- Religion and Philosophy
Horoscope Review: Bethea Jenner at Joypeaceandhappiness.com
What Bethea Promises
She's a Real Person!
The long corny URL "joypeaceandhappiness.com" leads you to Bethea, also at BetheaJenner.com, who advertised having a "sixth sense" and offers free weekly astrological forecasts, free Tarot, and a free biorhythm chart. She sounds like a typical fake astrologer. But unlike online "psychics" such as Gabriella who are not real people, Bethea Jenner is a real and intelligent person with genuine astrological background. She had a modest career as an astrologer for British radio and London's Daily Mirror newspaper, and of course a website.
But then, like many other media astrologers, Jenner suddenly claimed to have psychic powers and the keys to joy, peace, and happiness. (The URL "myhealthwealthandhappiness.com" also led you to Bethea.) She's what I call an Online Psychic 2.0, a genuine astrologer who decided to style herself as a psychic, knowing full well that there is nothing "psychic" about astrology, and hawking tacky $120 "power bracelets" with horseshoe and dice charms. She knew that instant "psychic" readings -- no charts or years of study required -- make a lot of money, and much faster than legitimate sidelines such as birth charts and books.
It might surprise you, but professional astrologers rarely make a living from astrology. People balk at paying certified experts $100 for an hour-long consultation using real birth and transit charts. Yet crowds of thousands are positively eager to pay $6.99 a minute for an instant "psychic" reading, which amounts to $419 an hour. Let's say you're Bethea and strapped for cash. Which business model would you prefer?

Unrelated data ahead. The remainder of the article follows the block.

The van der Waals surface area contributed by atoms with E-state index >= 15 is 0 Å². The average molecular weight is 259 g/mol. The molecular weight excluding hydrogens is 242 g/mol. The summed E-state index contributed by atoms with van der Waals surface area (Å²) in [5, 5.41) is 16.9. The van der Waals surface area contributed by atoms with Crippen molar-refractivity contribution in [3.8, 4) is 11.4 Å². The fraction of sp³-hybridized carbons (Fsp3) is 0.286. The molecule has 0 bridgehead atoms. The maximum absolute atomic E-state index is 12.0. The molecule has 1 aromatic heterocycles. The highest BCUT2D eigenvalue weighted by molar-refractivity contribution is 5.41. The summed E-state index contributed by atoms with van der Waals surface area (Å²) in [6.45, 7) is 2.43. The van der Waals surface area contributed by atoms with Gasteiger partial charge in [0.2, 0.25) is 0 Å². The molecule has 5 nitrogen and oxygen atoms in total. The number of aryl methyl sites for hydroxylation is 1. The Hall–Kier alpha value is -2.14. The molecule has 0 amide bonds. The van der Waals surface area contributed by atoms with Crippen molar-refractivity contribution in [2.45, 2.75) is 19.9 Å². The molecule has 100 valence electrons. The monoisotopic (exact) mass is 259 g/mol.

She's Not the Only Sellout Astrologer
As an Online Psychic 2.0, Jenner also had a blog, a Facebook page, and videos on YouTube, obviously reading her lines and not looking particularly healthy, wealthy, joyful, or happy. When you asked for your free reading you got computerized advice.
Instead of monetary success, Jenner racked up a negative reputation among consumers. At BetheaJenner.com, she describes herself accurately as an astrologer and author. But when you send your email address for her free weekly forecast, there it is: She titles herself a "world-renowned psychic" once again, and just like any fake psychic tells you that you have a special destiny and exceptional aura and that "Your personality has drawn me like a magnet." Five minutes after I input my email address I received Bethea's message saying she has spent "hours" studying my charts. After that, Bethea's emails are relentless and surreal: Buy and wear this $100 "horn of plenty" pendant and you are promised a direct connection to the Archangel Gabriel plus a house with cathedral ceilings and granite countertops.
This is all really sad. Not only for Bethea Jenner, but for any customers she has. Her last blog post appeared on 21 August 2008. The "Biorhythms" button on her homepage leads to a nonfunctional page. "A Look at the Stars" has a forecast for the year 2015 and some planetary transits, so the site is not dead. But her reputation is.
No, Bethea is not one of the famous Jenners, or related to them. And she is not the only astrologer doing this, to the detriment of their honor and their honorable profession: either claiming personal psychic powers or lending their names to a roster of "live expert psychics" listed on the website.
Sylvia Sky, experienced astrologer, monitors and reviews online horoscope and psychic sites for quality and accuracy. Copyright 2010-2015 by Sylvia Sky. Sylvia does not select or endorse the ads appearing on her pages.